Plateauing (a complete lack of progress or stasis) or regression (loss of previously acquired skills) of developmental abilities should raise serious concerns and lead to a referral for a detailed assessment, a medical opinion and appropriate investigations.
Conditions that may present with developmental regression
- Epileptic encephalopathy
- Rett syndrome
- Childhood disintegrative disorder
- Degenerative neurological disorders
About 1/3rd of children with autism have a history of regression; the onset of regression is during the first three years, features of autism are also present and there is no loss of motor skills.
Later onset of regression (after the age of 3 years), associated loss of bowel and bladder control and behaviour symptoms of distress and hyperactivity are indicative of a rare condition – childhood disintegrative disorder.
Epileptic encephalopathies are rare but remain a clinical concern if there is a history of regression of developmental skills. Epileptic encephalopathy appearing before the age of two years is often associated with ataxia. Medical opinion should be sought if there are physical signs or a history suggestive of seizures or epilepsy. Children with autism and regression also have a higher chance of developing epilepsy.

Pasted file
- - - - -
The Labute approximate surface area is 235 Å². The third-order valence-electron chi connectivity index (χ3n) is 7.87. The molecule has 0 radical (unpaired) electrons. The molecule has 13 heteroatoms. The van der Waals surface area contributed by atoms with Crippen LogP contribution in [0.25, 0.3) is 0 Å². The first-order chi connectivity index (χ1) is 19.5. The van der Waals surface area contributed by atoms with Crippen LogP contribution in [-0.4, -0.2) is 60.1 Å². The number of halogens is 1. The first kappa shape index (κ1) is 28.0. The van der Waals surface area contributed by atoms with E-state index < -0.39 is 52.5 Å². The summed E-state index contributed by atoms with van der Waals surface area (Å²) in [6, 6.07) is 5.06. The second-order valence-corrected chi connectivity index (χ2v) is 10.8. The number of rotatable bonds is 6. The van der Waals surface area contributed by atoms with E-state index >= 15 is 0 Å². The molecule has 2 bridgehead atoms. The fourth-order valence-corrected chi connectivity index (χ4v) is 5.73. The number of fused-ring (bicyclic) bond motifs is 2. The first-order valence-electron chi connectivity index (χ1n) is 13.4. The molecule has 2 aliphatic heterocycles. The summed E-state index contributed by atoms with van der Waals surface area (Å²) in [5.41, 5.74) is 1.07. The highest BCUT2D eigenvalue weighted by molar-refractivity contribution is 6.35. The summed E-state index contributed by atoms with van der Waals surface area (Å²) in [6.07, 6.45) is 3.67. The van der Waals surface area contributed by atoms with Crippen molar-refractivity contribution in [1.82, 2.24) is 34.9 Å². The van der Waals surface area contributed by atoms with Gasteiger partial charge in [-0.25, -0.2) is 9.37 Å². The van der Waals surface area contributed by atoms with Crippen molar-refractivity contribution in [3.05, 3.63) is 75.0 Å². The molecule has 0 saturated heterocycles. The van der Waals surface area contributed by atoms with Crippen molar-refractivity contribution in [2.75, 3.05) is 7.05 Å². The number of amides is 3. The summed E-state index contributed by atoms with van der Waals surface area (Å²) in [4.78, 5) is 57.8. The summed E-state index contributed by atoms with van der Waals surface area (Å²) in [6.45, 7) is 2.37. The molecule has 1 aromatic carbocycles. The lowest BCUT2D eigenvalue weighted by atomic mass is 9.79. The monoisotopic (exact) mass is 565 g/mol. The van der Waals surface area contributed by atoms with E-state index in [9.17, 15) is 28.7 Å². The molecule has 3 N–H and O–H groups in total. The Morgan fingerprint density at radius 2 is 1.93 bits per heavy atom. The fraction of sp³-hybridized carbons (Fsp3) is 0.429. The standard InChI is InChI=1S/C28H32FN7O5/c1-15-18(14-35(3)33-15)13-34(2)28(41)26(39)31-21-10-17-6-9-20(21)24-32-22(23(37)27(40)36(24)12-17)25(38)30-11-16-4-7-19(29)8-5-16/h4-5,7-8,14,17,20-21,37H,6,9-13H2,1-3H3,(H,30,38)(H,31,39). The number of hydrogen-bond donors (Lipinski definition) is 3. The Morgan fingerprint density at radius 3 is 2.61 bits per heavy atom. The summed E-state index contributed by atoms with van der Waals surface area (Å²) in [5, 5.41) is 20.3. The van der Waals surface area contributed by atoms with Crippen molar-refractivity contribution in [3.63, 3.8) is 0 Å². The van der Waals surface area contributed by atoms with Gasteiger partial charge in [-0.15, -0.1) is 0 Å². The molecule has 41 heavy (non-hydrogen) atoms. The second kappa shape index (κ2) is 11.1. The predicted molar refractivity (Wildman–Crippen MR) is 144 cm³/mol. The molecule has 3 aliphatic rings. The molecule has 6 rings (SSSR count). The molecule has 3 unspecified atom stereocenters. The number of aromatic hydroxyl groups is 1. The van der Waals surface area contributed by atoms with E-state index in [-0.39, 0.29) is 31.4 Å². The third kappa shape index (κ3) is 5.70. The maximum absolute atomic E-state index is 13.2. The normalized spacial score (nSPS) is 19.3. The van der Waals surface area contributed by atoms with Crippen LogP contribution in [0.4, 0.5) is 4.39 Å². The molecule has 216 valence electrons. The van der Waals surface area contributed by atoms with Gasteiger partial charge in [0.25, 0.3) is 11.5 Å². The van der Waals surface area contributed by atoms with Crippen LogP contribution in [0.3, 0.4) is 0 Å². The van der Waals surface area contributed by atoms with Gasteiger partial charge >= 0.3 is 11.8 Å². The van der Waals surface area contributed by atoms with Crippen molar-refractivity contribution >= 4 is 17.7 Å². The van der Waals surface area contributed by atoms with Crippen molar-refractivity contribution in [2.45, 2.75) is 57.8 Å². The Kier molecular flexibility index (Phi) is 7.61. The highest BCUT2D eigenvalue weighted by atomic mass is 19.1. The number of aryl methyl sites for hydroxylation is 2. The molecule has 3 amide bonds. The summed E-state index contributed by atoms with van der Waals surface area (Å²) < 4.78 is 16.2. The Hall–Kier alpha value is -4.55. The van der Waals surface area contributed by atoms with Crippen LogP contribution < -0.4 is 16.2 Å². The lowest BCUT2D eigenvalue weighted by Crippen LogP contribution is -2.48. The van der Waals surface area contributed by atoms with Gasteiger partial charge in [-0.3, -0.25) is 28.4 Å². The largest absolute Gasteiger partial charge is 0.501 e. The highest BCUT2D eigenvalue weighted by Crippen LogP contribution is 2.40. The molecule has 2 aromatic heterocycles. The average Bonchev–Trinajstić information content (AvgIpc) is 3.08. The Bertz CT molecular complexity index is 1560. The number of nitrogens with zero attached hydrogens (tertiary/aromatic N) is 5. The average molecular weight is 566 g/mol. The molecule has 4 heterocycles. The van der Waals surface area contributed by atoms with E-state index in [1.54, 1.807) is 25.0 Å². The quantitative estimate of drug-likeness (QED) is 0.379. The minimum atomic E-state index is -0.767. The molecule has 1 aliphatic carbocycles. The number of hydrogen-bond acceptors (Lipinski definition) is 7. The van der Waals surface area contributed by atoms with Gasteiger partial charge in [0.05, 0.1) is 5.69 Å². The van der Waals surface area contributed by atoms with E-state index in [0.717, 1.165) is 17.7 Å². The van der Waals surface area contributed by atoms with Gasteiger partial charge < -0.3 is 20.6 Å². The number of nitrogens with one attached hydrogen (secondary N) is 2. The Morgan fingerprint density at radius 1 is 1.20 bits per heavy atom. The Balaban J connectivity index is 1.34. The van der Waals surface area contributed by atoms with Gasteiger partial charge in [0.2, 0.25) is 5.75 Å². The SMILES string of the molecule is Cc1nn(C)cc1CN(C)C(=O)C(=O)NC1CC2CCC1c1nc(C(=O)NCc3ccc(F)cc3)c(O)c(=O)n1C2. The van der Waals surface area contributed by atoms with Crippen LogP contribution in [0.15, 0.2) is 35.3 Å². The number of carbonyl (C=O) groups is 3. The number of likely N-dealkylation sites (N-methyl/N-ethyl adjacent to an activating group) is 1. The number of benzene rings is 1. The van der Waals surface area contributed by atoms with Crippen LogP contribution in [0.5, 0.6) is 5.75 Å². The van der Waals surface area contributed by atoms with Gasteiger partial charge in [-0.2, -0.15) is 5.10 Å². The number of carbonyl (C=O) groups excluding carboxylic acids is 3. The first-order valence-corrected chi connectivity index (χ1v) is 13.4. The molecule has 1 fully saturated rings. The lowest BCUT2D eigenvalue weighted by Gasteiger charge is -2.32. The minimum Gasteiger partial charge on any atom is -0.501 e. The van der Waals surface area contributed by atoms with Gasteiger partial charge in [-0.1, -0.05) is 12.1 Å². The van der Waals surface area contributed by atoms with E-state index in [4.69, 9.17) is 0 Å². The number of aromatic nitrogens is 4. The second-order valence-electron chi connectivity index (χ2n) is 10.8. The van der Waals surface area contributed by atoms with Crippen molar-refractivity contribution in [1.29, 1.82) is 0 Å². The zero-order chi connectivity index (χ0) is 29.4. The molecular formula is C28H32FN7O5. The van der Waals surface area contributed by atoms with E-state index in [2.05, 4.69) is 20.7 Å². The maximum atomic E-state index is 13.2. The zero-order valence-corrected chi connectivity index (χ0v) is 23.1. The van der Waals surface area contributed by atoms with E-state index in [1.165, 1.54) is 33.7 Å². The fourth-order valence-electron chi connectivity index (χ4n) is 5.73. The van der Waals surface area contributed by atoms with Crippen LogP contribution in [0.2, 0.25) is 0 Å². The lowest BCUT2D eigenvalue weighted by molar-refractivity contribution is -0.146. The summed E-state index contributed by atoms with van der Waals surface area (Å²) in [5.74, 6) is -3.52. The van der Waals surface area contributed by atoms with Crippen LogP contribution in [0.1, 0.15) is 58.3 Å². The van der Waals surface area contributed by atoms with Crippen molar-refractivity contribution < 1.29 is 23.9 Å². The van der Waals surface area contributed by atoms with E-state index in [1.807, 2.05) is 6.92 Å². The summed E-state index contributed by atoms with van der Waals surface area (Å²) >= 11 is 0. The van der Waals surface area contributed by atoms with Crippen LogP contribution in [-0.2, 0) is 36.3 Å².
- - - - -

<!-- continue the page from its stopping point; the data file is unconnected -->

Epilepsy is a relatively common condition in children affecting about 1in 200 children. Usually, it has no severe impact on children’s development. Landau–Kleffner syndrome is a very rare type of epileptic encephalopathy that appears after the age of 3 years. It appears after a period of normal development with severe language loss and, sometimes, with hyperactivity, loss of social skills and behaviour problems. The child may not have overt epilepsy. Only an abnormal EEG, particularly during sleep, may confirm the diagnosis. See here for further information.
Continuing severe progressive regression of all skills and abilities with profound motor changes is seen in some rare degenerative neurological conditions.
For related information see: Differential diagnosis and coexisting conditions